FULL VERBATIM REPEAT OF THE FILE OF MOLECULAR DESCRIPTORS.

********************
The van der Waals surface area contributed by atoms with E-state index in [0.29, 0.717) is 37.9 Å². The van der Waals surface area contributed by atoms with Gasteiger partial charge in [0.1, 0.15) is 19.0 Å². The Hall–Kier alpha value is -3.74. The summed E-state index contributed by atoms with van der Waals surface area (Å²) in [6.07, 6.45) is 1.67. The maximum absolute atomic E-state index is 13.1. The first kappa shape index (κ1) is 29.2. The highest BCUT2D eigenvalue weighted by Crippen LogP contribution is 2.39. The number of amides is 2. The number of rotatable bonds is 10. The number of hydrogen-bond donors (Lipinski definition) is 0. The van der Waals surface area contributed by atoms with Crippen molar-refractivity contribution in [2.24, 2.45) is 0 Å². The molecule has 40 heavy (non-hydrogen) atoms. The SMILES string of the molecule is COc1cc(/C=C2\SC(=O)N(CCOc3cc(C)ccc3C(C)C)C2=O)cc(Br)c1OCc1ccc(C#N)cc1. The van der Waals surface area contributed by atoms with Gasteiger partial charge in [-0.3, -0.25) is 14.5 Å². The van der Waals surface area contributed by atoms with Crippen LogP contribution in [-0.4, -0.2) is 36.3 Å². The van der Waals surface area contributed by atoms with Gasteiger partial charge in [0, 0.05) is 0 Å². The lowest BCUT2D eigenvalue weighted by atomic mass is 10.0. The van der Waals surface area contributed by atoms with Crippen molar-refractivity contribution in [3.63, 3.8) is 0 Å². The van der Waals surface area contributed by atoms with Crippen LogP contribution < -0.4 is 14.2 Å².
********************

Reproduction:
The van der Waals surface area contributed by atoms with E-state index in [0.29, 0.717) is 37.9 Å². The van der Waals surface area contributed by atoms with Gasteiger partial charge in [0.1, 0.15) is 19.0 Å². The Hall–Kier alpha value is -3.74. The summed E-state index contributed by atoms with van der Waals surface area (Å²) in [6.07, 6.45) is 1.67. The maximum absolute atomic E-state index is 13.1. The first kappa shape index (κ1) is 29.2. The highest BCUT2D eigenvalue weighted by Crippen LogP contribution is 2.39. The number of amides is 2. The number of rotatable bonds is 10. The number of hydrogen-bond donors (Lipinski definition) is 0. The van der Waals surface area contributed by atoms with Crippen molar-refractivity contribution in [2.24, 2.45) is 0 Å². The molecule has 40 heavy (non-hydrogen) atoms. The SMILES string of the molecule is COc1cc(/C=C2\SC(=O)N(CCOc3cc(C)ccc3C(C)C)C2=O)cc(Br)c1OCc1ccc(C#N)cc1. The van der Waals surface area contributed by atoms with Gasteiger partial charge in [-0.3, -0.25) is 14.5 Å². The van der Waals surface area contributed by atoms with Crippen LogP contribution in [-0.4, -0.2) is 36.3 Å². The van der Waals surface area contributed by atoms with Gasteiger partial charge in [0, 0.05) is 0 Å². The lowest BCUT2D eigenvalue weighted by atomic mass is 10.0. The van der Waals surface area contributed by atoms with Crippen molar-refractivity contribution in [3.63, 3.8) is 0 Å². The van der Waals surface area contributed by atoms with Crippen LogP contribution < -0.4 is 14.2 Å².